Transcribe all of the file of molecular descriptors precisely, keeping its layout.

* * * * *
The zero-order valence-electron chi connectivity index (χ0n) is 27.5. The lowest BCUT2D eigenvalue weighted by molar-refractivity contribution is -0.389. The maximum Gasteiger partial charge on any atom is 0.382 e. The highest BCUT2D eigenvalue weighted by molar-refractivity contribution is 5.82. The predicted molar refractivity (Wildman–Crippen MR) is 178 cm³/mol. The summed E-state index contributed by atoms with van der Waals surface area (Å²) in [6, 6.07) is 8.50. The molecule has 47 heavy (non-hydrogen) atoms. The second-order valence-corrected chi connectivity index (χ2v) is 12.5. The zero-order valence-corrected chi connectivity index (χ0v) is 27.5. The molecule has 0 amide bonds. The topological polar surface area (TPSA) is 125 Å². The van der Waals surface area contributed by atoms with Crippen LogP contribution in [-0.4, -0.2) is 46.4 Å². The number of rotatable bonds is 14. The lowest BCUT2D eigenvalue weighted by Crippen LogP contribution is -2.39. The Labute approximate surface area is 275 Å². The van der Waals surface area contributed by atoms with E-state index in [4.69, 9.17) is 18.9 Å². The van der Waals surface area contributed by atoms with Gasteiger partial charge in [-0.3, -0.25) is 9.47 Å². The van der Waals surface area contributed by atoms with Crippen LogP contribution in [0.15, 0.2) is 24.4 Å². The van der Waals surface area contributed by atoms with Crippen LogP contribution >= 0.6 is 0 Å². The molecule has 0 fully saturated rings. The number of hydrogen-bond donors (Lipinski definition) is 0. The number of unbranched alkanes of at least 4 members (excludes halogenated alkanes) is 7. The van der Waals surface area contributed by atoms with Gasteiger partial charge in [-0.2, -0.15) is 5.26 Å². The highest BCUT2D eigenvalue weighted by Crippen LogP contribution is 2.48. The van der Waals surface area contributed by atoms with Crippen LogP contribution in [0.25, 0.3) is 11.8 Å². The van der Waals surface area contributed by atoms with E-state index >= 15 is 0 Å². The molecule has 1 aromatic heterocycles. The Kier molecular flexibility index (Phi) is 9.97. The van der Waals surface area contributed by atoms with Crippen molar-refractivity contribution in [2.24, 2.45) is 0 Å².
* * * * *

The zero-order valence-electron chi connectivity index (χ0n) is 27.5. The lowest BCUT2D eigenvalue weighted by molar-refractivity contribution is -0.389. The maximum Gasteiger partial charge on any atom is 0.382 e. The highest BCUT2D eigenvalue weighted by molar-refractivity contribution is 5.82. The predicted molar refractivity (Wildman–Crippen MR) is 178 cm³/mol. The summed E-state index contributed by atoms with van der Waals surface area (Å²) in [6, 6.07) is 8.50. The molecule has 47 heavy (non-hydrogen) atoms. The second-order valence-corrected chi connectivity index (χ2v) is 12.5. The zero-order valence-corrected chi connectivity index (χ0v) is 27.5. The molecule has 0 amide bonds. The topological polar surface area (TPSA) is 125 Å². The van der Waals surface area contributed by atoms with Crippen LogP contribution in [-0.4, -0.2) is 46.4 Å². The number of rotatable bonds is 14. The lowest BCUT2D eigenvalue weighted by Crippen LogP contribution is -2.39. The Labute approximate surface area is 275 Å². The van der Waals surface area contributed by atoms with E-state index in [4.69, 9.17) is 18.9 Å². The van der Waals surface area contributed by atoms with Gasteiger partial charge in [-0.3, -0.25) is 9.47 Å². The van der Waals surface area contributed by atoms with Crippen LogP contribution in [0.15, 0.2) is 24.4 Å². The van der Waals surface area contributed by atoms with Crippen LogP contribution >= 0.6 is 0 Å². The molecule has 0 fully saturated rings. The number of hydrogen-bond donors (Lipinski definition) is 0. The number of unbranched alkanes of at least 4 members (excludes halogenated alkanes) is 7. The van der Waals surface area contributed by atoms with Gasteiger partial charge in [-0.2, -0.15) is 5.26 Å². The highest BCUT2D eigenvalue weighted by Crippen LogP contribution is 2.48. The van der Waals surface area contributed by atoms with Crippen LogP contribution in [0.25, 0.3) is 11.8 Å². The van der Waals surface area contributed by atoms with E-state index >= 15 is 0 Å². The molecule has 1 aromatic heterocycles. The Kier molecular flexibility index (Phi) is 9.97. The van der Waals surface area contributed by atoms with Crippen molar-refractivity contribution in [2.24, 2.45) is 0 Å².